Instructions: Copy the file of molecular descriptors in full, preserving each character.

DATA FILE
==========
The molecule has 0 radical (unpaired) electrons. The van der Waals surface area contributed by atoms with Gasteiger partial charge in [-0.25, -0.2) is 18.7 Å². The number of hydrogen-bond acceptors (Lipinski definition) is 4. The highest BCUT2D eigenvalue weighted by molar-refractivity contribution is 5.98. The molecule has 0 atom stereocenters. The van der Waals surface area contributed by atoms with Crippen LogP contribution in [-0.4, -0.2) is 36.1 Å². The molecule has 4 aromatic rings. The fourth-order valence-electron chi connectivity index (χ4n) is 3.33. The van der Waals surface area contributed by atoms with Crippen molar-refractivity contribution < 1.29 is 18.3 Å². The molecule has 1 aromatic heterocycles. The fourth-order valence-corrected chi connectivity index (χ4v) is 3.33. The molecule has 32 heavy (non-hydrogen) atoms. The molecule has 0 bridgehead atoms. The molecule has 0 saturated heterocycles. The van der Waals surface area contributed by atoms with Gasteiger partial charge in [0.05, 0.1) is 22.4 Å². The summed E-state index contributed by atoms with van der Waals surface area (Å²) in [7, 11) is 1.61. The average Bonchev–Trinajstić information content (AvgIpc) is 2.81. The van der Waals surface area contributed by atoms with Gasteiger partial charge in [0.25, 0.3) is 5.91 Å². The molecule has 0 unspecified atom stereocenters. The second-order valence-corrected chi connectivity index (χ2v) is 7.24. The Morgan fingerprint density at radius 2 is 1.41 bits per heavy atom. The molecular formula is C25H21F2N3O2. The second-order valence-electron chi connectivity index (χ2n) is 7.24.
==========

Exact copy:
The molecule has 0 radical (unpaired) electrons. The van der Waals surface area contributed by atoms with Gasteiger partial charge in [-0.25, -0.2) is 18.7 Å². The number of hydrogen-bond acceptors (Lipinski definition) is 4. The highest BCUT2D eigenvalue weighted by molar-refractivity contribution is 5.98. The molecule has 0 atom stereocenters. The van der Waals surface area contributed by atoms with Crippen LogP contribution in [-0.4, -0.2) is 36.1 Å². The molecule has 4 aromatic rings. The fourth-order valence-electron chi connectivity index (χ4n) is 3.33. The van der Waals surface area contributed by atoms with Crippen molar-refractivity contribution < 1.29 is 18.3 Å². The molecule has 1 aromatic heterocycles. The fourth-order valence-corrected chi connectivity index (χ4v) is 3.33. The molecule has 32 heavy (non-hydrogen) atoms. The molecule has 0 bridgehead atoms. The molecule has 0 saturated heterocycles. The van der Waals surface area contributed by atoms with Gasteiger partial charge in [0.05, 0.1) is 22.4 Å². The summed E-state index contributed by atoms with van der Waals surface area (Å²) in [7, 11) is 1.61. The average Bonchev–Trinajstić information content (AvgIpc) is 2.81. The van der Waals surface area contributed by atoms with Gasteiger partial charge in [0.25, 0.3) is 5.91 Å². The molecule has 0 unspecified atom stereocenters. The second-order valence-corrected chi connectivity index (χ2v) is 7.24. The Morgan fingerprint density at radius 2 is 1.41 bits per heavy atom. The molecular formula is C25H21F2N3O2. The second-order valence-electron chi connectivity index (χ2n) is 7.24.